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Smokestacks Signal Prosperity 63c16e9b7dc29

Solids Handling: Don’t Overlook Orphaned Physical Properties

Jan. 13, 2023
Finding hidden properties will solve emission problems

When I started in industry, the number of smokestacks in the area signaled prosperity. Before long, those smokestacks had to be cleaned up. Nowadays, at the end of most processes is some kind of cleanup device to control costs, protect the environment or sustain operations. Think of it as an extension of the process design. It may involve a recycling process or even the development of a new product. The operations cover all the same solids-processing steps we use in process design but often at very low concentrations of solids. This makes for a challenging situation. In air-pollution control, the particles can be sub-micron, with only a few micrograms per cubic meter allowed to be released. For water quality issues, we may draw in water for a cooling process and return it cleaner than what was received.

The number of smokestacks in the area signaled prosperity.

One of my first jobs was to build a sewage sludge incinerator. Our company was on the cutting edge of this technology, and we needed to make sure people didn’t look at our emissions as hazardous, stinky or damaging to the area. The incineration operation did a nice job of getting rid of these issues but still would have a noticeable white plume. Luckily, the plant had an excess of water after processing the sewage. We incorporated that flow into the scrubber design to cool the gas low enough to eliminate the visible plume. While regulations or expectations may change, this system was state-of-the-art in those days. Today, energy usage would be the forefront concern, but biological processes have advanced to take over that operation.

The company also had a process that made a very specialized form of fuel. It roasted the starting material to remove all contaminants without any visible emissions. The product was several million tons per year with very low emissions. However, changes in regulations required an order-of-magnitude decrease in the emission rate. An end-of-the-pipe emission control system was not feasible due to lack of water, high process temperatures and low power availability. So, we looked at several alternatives. One option was to change the process equipment, but that proved to be a dead end. A literature search uncovered a little-known characteristic of our feed material. The inorganic chemicals were in the crystalline lattice on the fault lines and accounted for most of the particulate emissions. The addition of a grinder and a fluid bed removed most of the particulate before going into the roaster. This very simple front-end addition to the process allowed the plant to reach the new emission requirements.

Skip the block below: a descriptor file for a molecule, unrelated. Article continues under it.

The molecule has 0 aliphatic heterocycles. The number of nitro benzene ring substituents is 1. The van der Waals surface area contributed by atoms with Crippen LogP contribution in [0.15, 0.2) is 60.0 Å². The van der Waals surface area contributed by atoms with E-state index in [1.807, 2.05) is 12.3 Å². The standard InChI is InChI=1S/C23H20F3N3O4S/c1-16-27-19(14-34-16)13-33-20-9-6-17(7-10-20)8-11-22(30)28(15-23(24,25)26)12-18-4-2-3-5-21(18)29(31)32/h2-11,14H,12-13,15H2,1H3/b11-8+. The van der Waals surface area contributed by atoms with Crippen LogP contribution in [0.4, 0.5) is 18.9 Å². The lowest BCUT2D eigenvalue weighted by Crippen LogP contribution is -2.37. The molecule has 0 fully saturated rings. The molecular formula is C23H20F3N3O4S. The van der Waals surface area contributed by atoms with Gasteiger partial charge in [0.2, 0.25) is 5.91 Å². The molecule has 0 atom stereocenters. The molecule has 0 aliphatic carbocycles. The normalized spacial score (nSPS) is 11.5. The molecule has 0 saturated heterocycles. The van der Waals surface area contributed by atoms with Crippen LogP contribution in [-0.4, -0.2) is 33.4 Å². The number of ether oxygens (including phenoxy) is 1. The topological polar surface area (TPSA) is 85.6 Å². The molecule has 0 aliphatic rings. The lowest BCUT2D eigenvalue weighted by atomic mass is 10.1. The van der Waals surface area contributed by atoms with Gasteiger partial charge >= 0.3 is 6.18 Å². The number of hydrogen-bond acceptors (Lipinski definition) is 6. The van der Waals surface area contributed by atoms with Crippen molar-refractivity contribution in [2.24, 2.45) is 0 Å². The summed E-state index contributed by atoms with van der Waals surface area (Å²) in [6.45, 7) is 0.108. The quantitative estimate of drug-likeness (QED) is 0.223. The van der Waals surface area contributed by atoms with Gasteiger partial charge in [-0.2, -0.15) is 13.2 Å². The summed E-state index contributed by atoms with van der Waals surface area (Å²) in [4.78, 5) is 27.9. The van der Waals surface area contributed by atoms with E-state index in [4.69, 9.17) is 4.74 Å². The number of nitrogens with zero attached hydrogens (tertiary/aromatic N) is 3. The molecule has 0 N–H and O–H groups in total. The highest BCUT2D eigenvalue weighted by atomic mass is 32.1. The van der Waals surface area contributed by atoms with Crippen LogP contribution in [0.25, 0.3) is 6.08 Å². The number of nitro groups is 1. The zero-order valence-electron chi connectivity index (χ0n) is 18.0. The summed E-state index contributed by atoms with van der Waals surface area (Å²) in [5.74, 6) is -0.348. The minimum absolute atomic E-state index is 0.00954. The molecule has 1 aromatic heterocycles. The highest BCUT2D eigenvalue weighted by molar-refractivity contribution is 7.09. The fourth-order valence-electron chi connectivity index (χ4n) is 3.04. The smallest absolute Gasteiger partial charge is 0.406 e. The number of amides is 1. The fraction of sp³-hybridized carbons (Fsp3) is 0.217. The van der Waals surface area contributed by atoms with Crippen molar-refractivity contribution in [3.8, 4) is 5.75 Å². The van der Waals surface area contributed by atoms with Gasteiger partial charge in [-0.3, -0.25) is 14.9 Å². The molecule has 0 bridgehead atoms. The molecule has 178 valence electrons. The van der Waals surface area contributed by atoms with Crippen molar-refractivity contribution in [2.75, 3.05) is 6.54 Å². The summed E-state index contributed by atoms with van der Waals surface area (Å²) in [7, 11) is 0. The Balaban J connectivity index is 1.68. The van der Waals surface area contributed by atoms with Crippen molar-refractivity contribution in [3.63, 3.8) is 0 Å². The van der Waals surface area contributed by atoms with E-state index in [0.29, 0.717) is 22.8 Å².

Many people don’t realize that solids have a vapor pressure similar to liquids. A new process had been developed for an agricultural product known to kill vegetation. The tail end of the process had a HEPA filter to prevent any of that material from leaving the plant. However, shortly after starting the operation, some dead vegetation showed up around the plant. Although the solid had a vapor pressure of less than one Torr, the particles were concentrating on one side of the filter and migrating to the other side and being released as fine particles. The addition of an adsorber that immobilized the particles solved the problem. This was not an easy problem to diagnose, especially when no liquids were involved.

I like to call these examples the “lost or orphaned physical properties” because they are simple to overlook when designing a process involving solids. It is even easier to miss these properties when we are concentrating on particulate control. Scrubbers remove particles, but their discharge can attract attention even though it may be only condensed water vapor. Fabrics (including HEPAs) are porous, but they are seldom effective by themselves on gases because of the vapor pressure, as mentioned above. Sometimes, the solution is hidden in the front end of the process. We just need to find that hidden physical property that will solve the emission problem.

The difference between design of a chemical plant and pollution control is the very small solids loading and the value of the product. Replacing the old smokestacks is considered a sustainability and compliance matter. 

About the Author

Tom Blackwood, Solids Advice columnist | Contributing Editor

Tom Blackwood, a veteran engineer who has dealt extensively with solids over the course of his career, contributes regularly to Chemical Processing and serves as the Solid Advice columnist.

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